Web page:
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British Industrial History

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Thomas Foley (1616-1677)

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Thomas Foley(1617-1677) was an English ironmaster and politician who sat in the House of Commons at various times between 1659 and 1677.

Foley was the eldest son of Richard Foley (1580-1657) and his second wife Alice Brindley. His father was a prominent Midlands ironmaster of Stourbridge.

Foley took over his father's business and made great profits from it in the 1650s and 1660s, which he used to buy estates.

1651 Thomas Foley bought the manor of Compton Hollows in Kinver

1661 Bought the manor of Harborne.

He managed the Stour works from about 1640 and in 1665 his house at Compton Hollows was assessed at 15 hearths. The civil war caused problems for iron transportation, but also provided sales opportunities. Although the partnership supplied the king's armies, it remained neutral and secured valuable naval ordnance contracts for Cromwell's government, post-war.

In 1659 he was elected Member of Parliament for Worcestershire in the Third Protectorate Parliament.

He was elected MP for Bewdley in 1660 for the Convention Parliament.

In 1673 he was elected MP for Bewdley in a by-election to the Cavalier Parliament.

Foley built Witley Court. In the late 1660s, he founded a bluecoat school at Stourbridge known as Old Swinford Hospital, which he endowed in his will.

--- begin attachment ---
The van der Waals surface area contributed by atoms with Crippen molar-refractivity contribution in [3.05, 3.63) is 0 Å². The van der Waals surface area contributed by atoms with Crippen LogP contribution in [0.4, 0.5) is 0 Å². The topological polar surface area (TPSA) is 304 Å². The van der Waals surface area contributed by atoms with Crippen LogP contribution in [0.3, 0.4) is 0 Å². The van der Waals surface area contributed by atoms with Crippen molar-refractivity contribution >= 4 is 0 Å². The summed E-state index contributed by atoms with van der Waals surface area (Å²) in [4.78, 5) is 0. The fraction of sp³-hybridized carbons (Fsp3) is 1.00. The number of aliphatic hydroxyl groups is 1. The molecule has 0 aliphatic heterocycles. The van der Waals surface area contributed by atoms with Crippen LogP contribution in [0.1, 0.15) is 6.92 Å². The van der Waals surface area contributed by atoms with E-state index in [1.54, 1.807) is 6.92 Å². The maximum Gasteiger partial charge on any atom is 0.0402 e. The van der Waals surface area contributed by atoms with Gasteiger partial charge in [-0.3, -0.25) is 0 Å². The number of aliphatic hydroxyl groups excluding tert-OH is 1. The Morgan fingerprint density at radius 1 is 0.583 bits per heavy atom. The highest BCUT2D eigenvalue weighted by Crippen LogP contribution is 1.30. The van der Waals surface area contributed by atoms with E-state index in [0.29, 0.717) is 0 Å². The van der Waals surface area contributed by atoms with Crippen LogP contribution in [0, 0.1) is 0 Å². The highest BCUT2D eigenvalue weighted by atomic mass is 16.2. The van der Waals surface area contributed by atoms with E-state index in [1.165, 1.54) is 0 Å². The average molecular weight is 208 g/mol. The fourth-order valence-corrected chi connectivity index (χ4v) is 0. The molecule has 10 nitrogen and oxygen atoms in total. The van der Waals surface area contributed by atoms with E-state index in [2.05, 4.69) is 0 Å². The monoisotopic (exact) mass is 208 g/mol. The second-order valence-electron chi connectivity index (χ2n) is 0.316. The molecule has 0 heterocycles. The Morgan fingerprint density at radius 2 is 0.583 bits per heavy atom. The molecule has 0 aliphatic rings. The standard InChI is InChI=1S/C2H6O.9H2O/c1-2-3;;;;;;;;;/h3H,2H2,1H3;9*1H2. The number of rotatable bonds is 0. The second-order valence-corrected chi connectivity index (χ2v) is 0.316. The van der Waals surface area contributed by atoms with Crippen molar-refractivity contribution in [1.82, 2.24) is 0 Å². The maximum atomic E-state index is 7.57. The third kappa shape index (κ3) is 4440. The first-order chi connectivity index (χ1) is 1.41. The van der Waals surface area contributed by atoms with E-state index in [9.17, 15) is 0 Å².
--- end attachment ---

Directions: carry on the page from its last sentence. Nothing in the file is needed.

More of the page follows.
Foley married Anne Browne, daughter of John Browne. Her father was a gun-founder with iron furnaces in the Weald at Hawkhurst and Bedgebury. They had four sons, Thomas (c.1641–1701), Paul (1644/5–1699), Nathaniel (1647–1663), and Philip (1648-1716) - three of whom joined the iron business. All except Philip were educated at university.

Foley handed his business over to his sons, another Thomas Foley, Paul Foley, and Philip Foley.

Thomas had a fine house in Austin Friars, London, but Worcestershire remained his main centre. In 1667 he founded Oldswinford Hospital, which provided food, clothes, education, and apprenticeships for 60 poor boys. His government contracts with Cromwell led to his entry into public affairs and in 1656 he was high sheriff for Worcestershire. In the previous year he had bought the manors of Great and Little Witley in Worcestershire and other properties for £2600.

1669 Thomas reorganized the ironworks, grouping the mills on a broadly geographical basis. He passed them to the management of his sons, but continued to supervise and arbitrate: Paul was responsible for the Forest works; Philip II for the Stour works. His half-brother Richard III and his nephew Richard IV ran the north Staffordshire works.

1677 Foley died on 1 October, and was buried at Witley.

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